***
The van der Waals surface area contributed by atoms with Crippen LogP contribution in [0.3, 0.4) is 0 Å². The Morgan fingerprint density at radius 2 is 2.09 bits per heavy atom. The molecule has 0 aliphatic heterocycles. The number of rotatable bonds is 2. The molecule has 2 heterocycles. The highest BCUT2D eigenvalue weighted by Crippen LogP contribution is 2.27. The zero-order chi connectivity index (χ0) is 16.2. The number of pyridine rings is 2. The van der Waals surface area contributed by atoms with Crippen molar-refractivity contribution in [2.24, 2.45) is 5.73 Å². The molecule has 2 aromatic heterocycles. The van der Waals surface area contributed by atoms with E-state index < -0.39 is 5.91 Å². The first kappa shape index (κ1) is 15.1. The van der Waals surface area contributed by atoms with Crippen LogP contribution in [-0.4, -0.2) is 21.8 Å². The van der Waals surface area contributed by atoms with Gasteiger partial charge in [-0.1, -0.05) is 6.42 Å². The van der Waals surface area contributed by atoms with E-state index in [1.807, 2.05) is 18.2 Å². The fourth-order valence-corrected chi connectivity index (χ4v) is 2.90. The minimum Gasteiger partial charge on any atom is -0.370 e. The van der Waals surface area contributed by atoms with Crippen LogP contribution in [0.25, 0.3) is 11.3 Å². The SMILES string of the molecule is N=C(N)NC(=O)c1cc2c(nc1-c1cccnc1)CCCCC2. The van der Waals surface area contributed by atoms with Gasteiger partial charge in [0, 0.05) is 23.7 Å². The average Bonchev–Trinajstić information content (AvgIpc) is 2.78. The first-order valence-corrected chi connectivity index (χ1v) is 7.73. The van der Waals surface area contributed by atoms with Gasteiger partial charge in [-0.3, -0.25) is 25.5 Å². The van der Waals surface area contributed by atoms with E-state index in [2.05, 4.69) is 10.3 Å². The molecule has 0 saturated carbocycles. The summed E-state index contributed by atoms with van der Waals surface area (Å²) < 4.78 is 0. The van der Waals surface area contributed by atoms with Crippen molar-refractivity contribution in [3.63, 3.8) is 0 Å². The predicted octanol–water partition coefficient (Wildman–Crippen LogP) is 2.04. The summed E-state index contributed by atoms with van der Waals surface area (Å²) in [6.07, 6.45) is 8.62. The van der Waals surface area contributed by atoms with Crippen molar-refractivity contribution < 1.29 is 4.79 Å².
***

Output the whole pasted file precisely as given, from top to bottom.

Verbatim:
The van der Waals surface area contributed by atoms with Crippen LogP contribution in [0.3, 0.4) is 0 Å². The Morgan fingerprint density at radius 2 is 2.09 bits per heavy atom. The molecule has 0 aliphatic heterocycles. The number of rotatable bonds is 2. The molecule has 2 heterocycles. The highest BCUT2D eigenvalue weighted by Crippen LogP contribution is 2.27. The zero-order chi connectivity index (χ0) is 16.2. The number of pyridine rings is 2. The van der Waals surface area contributed by atoms with Crippen molar-refractivity contribution in [2.24, 2.45) is 5.73 Å². The molecule has 2 aromatic heterocycles. The van der Waals surface area contributed by atoms with E-state index < -0.39 is 5.91 Å². The first kappa shape index (κ1) is 15.1. The van der Waals surface area contributed by atoms with Crippen LogP contribution in [-0.4, -0.2) is 21.8 Å². The van der Waals surface area contributed by atoms with Gasteiger partial charge in [-0.1, -0.05) is 6.42 Å². The van der Waals surface area contributed by atoms with E-state index in [1.807, 2.05) is 18.2 Å². The fourth-order valence-corrected chi connectivity index (χ4v) is 2.90. The minimum Gasteiger partial charge on any atom is -0.370 e. The van der Waals surface area contributed by atoms with Crippen LogP contribution in [0.25, 0.3) is 11.3 Å². The SMILES string of the molecule is N=C(N)NC(=O)c1cc2c(nc1-c1cccnc1)CCCCC2. The van der Waals surface area contributed by atoms with Gasteiger partial charge in [0, 0.05) is 23.7 Å². The average Bonchev–Trinajstić information content (AvgIpc) is 2.78. The first-order valence-corrected chi connectivity index (χ1v) is 7.73. The van der Waals surface area contributed by atoms with Gasteiger partial charge in [-0.3, -0.25) is 25.5 Å². The van der Waals surface area contributed by atoms with E-state index in [2.05, 4.69) is 10.3 Å². The molecule has 0 saturated carbocycles. The summed E-state index contributed by atoms with van der Waals surface area (Å²) < 4.78 is 0. The van der Waals surface area contributed by atoms with Crippen molar-refractivity contribution in [3.63, 3.8) is 0 Å². The predicted octanol–water partition coefficient (Wildman–Crippen LogP) is 2.04. The summed E-state index contributed by atoms with van der Waals surface area (Å²) in [6.07, 6.45) is 8.62. The van der Waals surface area contributed by atoms with Crippen molar-refractivity contribution < 1.29 is 4.79 Å².